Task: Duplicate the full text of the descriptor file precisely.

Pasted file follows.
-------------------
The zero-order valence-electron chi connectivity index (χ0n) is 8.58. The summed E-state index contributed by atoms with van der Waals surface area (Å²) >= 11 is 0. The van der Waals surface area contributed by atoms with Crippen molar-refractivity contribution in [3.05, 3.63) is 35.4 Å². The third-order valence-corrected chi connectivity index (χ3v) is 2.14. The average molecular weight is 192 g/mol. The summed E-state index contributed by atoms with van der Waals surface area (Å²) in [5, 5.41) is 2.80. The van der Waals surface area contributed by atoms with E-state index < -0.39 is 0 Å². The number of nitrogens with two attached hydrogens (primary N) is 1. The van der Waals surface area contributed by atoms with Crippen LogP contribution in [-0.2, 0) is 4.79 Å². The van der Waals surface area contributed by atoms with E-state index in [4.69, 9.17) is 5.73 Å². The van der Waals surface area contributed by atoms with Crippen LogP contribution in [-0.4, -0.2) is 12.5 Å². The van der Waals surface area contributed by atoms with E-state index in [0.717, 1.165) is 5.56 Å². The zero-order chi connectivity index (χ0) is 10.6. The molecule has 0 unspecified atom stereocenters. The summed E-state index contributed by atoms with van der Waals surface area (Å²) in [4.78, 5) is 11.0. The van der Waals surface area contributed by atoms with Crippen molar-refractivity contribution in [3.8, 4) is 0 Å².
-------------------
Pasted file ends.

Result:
The zero-order valence-electron chi connectivity index (χ0n) is 8.58. The summed E-state index contributed by atoms with van der Waals surface area (Å²) >= 11 is 0. The van der Waals surface area contributed by atoms with Crippen molar-refractivity contribution in [3.05, 3.63) is 35.4 Å². The third-order valence-corrected chi connectivity index (χ3v) is 2.14. The average molecular weight is 192 g/mol. The summed E-state index contributed by atoms with van der Waals surface area (Å²) in [5, 5.41) is 2.80. The van der Waals surface area contributed by atoms with E-state index < -0.39 is 0 Å². The number of nitrogens with two attached hydrogens (primary N) is 1. The van der Waals surface area contributed by atoms with Crippen LogP contribution in [-0.2, 0) is 4.79 Å². The van der Waals surface area contributed by atoms with E-state index in [4.69, 9.17) is 5.73 Å². The van der Waals surface area contributed by atoms with Crippen LogP contribution in [-0.4, -0.2) is 12.5 Å². The van der Waals surface area contributed by atoms with E-state index in [0.717, 1.165) is 5.56 Å². The zero-order chi connectivity index (χ0) is 10.6. The molecule has 0 unspecified atom stereocenters. The summed E-state index contributed by atoms with van der Waals surface area (Å²) in [4.78, 5) is 11.0. The van der Waals surface area contributed by atoms with Crippen molar-refractivity contribution in [3.8, 4) is 0 Å².